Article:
Boiler bypass using mixing valve??

Discussion in 'HVAC Heating & Cooling' started by HandyManDan, Feb 18, 2009.

  1. HandyManDan

    HandyManDan Junior Member

    Feb 18, 2009
    Hi, This spring I plan to tackle a redo of my boiler plumbing, adding some radiant heat in addition to the existing baseboard. The current boiler is a Laars MinithermII -160KBtu model. I was planning on keeping this boiler and replacing a few worn out parts. After doing some study, I know now that the current installation (done before I owned the house) is a total mess - there are 5 zones, one 007 pump on a single loop, no bypass. I replaced the heat exchanger a few years back - no surprise that it failed.

    In the redo, I plan to put in a dedicated boiler loop and then run 3 separate loops off of that for hot water, baseboard and radiant.

    My question has to do with the bypass recommended for low temp returns - which I will now have with the radiant loop. The Laars docs recommend one of several bypass schemes to route hot water back to the intake for low temp returns. I am thinking that doing the bypass with manually adjustable valves may work OK for the radiant, but then be inefficient for the other loops, since they don't need hot bypass. There is one scheme that uses a mixing valve - see picture attached. Anyone have insight or experience with this way of doing a bypass for low temp return? I know the mixing valve will be pricey since 1.25, but seems like a good way to do this?? Thanks, Dave from Santa Fe, NM

    Attached Files:

  2. alternety

    alternety Like an engineer

    Apr 2, 2006
    A few points. It is generally recommended that the pump be placed to pump away from the boiler.

    You may want to examine the cost/benefit of replacing the boiler. A modern condensing boiler (gas does this, not sure how clever oil units are) will modulate the water temperature based on outside temperature and required use (floor radiant, water/air exchanger, DHW). No tempering valves needed. ADDED - this implies a very smart control system. It is probably required in a moderate system to provide water at a temperature for the highest temperature heating load (with reasonable smarts, the system will deal with DHW as a separate temperature) and use a mixer to reduce temperatures for lower temperature requirements. water to air is the highest temperature, baseboard next coolest (maybe the same, try it) and in-floor is the coolest. To do things properly, you need the design heat load for each of the heating loops and the water temp necessary to deliver the required BTUs.

    When heating DHW, the other uses are not activated. IF you are concurrently using baseboard and in-floor radiant the water temperatures will generally be different for effective use. Try with one temperature and see how it feels. If it is not good, then a mixing valve can be used to use higher temp water for the baseboard and lower for the floor. The DHW should get only the hottest water. The DHW tank should be kept around 140 degrees to kill things like Liegonella. Either the output of the DHW tank, or each individual hot water faucet, must have anti-scald mixers. Mixing in the faucets keeps the pipes cleaned of bacteria. The suggestions to run a cool DHW tank (e.g. < 140 degrees) to save energy is dangerous. The water becomes an excellent breeding ground for bad bacterial things.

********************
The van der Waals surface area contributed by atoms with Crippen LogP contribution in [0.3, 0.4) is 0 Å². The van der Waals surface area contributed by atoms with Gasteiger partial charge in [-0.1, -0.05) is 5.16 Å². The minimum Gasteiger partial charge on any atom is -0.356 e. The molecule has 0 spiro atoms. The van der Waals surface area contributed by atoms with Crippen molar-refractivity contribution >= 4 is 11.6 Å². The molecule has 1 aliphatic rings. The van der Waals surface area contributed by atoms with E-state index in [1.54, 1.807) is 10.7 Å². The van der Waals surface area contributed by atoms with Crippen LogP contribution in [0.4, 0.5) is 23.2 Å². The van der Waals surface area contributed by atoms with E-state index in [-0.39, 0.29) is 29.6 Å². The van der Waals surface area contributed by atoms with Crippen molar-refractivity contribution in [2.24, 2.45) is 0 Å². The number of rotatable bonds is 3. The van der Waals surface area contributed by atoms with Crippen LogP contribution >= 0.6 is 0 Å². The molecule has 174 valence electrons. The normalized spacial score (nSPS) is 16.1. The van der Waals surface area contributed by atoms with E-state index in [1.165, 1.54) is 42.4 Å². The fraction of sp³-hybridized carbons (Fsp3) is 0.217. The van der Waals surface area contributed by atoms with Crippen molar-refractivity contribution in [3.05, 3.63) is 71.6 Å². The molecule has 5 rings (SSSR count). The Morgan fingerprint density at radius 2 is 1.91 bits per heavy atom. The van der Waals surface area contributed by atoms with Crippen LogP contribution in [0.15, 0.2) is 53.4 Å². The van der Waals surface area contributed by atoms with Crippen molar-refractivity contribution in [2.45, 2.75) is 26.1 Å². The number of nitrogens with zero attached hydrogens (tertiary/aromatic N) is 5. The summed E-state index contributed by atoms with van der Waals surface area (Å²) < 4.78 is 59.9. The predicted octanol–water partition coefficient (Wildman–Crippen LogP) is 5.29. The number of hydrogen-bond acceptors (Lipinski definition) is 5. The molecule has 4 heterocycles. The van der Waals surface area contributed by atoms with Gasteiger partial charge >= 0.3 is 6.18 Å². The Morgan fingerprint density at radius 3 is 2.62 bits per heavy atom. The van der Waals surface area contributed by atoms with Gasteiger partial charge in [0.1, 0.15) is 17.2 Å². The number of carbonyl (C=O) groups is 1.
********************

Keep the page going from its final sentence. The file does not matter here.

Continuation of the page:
This approach works best with the coldest possible water returning to the boiler. They are designed to do this. You can get 98-99% fuel efficiency this way. The primary/secondary loop approach you have shown is a good one.

    If the heating loops are individually operated rather than than all on or all off, a pressure bypass on the heating loops would be useful to maintain flow control. If there is a big mismatch between pump capacity and required pressure/flow the pressure bypass would make your pump happier.

    If you are switching individual loops, you may also need to consider a buffer tank to avoid short cycling on small loops.

    The best way to deal with pressure in a loop is to use a loop pump that maintains a constant pressure. I tried that, but it was before they were selling the required combined control/pumps and my attempt to do it with a pressure sensor and a variable speed pump failed because of excessive noise in the pump. Should not have been an issue, manufacturer swore it was not an issue, but in my opinion their variable speed pump made more noise than was acceptable in a residential environment.
    Last edited: Mar 4, 2009
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